One thing I know to be true is that I never regret going to the gym or working out. I regret NOT going, but never regret going. (I mean except when I didn’t plan to wash my hair but the workout got sweatier than anticipated, that happened to me yesterday) Anywho, the same thing happens with food. We never wake up and regret the days we ate healthy or stuck to our diets. Even on vacation, when meals are special and drinks are foreign, even if we refrain from indulging…we never regret it. Yet, we often regret the days we do give into temptation. This is something I’ve known for a very long time. I know I HATE the way I feel when I eat poorly, unplanned and unnecessarily. But in the moment, when were staring at what we think we want and what we think we should eat, we forget about the regret we’ve felt in the past and if we do remember that regret is coming, we justify why we shouldn’t feel the regret this time around.

I have a friend who I text when I binge. She texts me when she does also. Recently her and I met for coffee before work and we were talking about looking at food differently. Unlike me who is a carb-o-holic, her weakness is cheese. She told me how recently she felt really badly after overeating cheese. She said that cheese binge made her realize that she needed to look at food as gift to herself. A gift that she wanted to still be enjoying hours later.

She said, “When I binge on something unhealthy it makes me unproductive and insecure, and I feel the opposite if I eat something good.. So now it becomes a favor to myself to eat better, and it has made the food taste like I’m doing something good for me. CONSCIOUSLY going in the other direction is masochistic.”

The truth is, this is a lot easier said than done. Especially when food has always been looked at to us as love, family, celebration, medicine and pleasure. But, if we change the way we look at things, things can begin to look different.

After that conversation, as the universe would have it, this article popped up on my news feed on Facebook.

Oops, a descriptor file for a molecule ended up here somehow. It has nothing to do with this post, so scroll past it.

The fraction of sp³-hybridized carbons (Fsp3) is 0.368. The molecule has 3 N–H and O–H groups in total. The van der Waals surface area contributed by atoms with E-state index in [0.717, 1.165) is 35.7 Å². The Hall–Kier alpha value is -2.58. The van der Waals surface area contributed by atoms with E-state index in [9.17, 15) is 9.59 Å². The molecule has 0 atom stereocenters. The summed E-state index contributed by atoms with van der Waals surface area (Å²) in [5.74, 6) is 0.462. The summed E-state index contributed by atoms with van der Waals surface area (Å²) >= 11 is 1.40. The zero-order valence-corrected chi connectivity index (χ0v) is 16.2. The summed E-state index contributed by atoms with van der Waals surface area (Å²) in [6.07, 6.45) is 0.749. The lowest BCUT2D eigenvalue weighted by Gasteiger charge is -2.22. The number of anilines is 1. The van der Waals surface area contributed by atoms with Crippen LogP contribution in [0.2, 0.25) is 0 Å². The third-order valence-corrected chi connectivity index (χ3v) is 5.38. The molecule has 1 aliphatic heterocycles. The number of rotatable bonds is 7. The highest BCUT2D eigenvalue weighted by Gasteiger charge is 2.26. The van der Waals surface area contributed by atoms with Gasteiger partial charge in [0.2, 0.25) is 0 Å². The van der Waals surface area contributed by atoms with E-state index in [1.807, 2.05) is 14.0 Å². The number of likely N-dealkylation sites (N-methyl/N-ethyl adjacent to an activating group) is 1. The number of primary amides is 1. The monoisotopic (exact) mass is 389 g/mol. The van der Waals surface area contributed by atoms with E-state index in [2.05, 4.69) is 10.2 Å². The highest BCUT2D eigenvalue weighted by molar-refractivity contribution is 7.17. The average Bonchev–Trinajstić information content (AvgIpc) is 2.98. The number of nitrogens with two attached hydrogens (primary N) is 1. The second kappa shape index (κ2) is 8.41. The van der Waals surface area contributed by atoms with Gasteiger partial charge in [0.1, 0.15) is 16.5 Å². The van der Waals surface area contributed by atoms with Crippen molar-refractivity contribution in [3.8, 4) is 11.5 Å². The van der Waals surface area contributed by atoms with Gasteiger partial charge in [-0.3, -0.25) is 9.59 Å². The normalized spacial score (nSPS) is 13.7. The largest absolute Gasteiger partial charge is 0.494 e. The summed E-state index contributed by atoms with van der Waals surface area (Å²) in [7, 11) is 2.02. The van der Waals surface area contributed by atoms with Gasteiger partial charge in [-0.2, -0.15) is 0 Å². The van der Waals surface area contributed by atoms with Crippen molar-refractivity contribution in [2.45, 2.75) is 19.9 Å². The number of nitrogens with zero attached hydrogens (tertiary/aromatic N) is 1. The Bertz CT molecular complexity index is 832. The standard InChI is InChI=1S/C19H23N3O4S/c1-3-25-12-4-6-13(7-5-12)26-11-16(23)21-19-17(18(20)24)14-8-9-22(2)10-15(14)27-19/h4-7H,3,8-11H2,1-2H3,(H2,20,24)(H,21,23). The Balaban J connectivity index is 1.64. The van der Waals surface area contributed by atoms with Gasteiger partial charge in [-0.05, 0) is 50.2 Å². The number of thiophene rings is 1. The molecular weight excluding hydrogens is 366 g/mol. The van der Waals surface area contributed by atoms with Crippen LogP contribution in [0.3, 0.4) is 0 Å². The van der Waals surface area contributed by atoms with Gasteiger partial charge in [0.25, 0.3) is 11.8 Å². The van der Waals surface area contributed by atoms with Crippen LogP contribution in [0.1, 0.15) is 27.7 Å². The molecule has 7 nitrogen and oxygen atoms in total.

This 1 Simple Realization Shifted My Overeating Patterns


read about my current decision to stop dieting. (eyes covered monkey face emoji)

I’ve often said, I just want to be normal when it comes to food. I want to be able to approach every meal with ease. I want to be able to walk into any restaurant without fear. I often have a vision that I’m sitting at a restaurant, looking at a menu and I order whatever I feel like eating. I eat as much as I want/need. I don’t think about calories and I leave the meal and never think of it again. I think about living this way often.

I am the person who overthinks every meal or order. I’m always “trying” to eat the right thing. I often scan a menu looking for the lowest calorie foods. I’ve created false beliefs for myself over the years that there are foods on a menu that are simply off limits to people like me. If you’re like me, you’ve placed labels on food. Food fits into two categories:  good and bad. If I eat a good food, I’ll lose weight.  If I eat a bad food, I’ll get fat. It’s very cut and dry in this simple minded weight obsessed mind of mine.

Here is an example of a typical meal for me, at a restaurant specifically.  Every option and consequence races through my head.. I should get a salad. I should get a salad with grilled chicken to add protein. I wonder what type of dressings they have. I should get it on the side obviously. I read the list of salads, they have many ingredients and I get scared. Are these salads even healthy? If I’m going to end up eating the same amount of calories with the salad as the pasta then I’m getting the pasta. My attention veers over to the pasta. I read all the options, fantasizing about being a person who just orders pasta if they want pasta. Let me compromise, maybe I’ll get a chicken dish, limit the carbs, increase my protein but still have something more enjoyable than a salad.  No be good, back to the salad. Screw the salad let me get the most fattening thing on the menu because I’ve officially decided I’m having a cheat day. 

This usually goes on until it’s time for the waiter or waitress to take my order, I ask to order last. If I chose the salad I feel sad and deprived. If I choose the pasta or more fattening meal I feel the taste of regret before I’ve even taken my first bite. And I’ve already vowed to start my diet tomorrow.

It’s exhausting to live this way and it’s one of the most frustrating things for people who struggle with food.

 

 

This past week,  I made a decision to try living “normal.” I use quotes around this word, normal, because I’ve been told that no one is normal when it comes to food. It’s funny because I always make decisions to try diets. This time, I made a decision to try to “not be on a diet.” And just out of principle, I started this practice on a Tuesday. I often talk about how I feel  I’ve been on a diet every day of my life so making the decision to live  this way for the time being is a combination of feeling relieved and feeling scared. It’s a huge relief to not have to “worry about losing weight” but it also comes with the fear of gaining.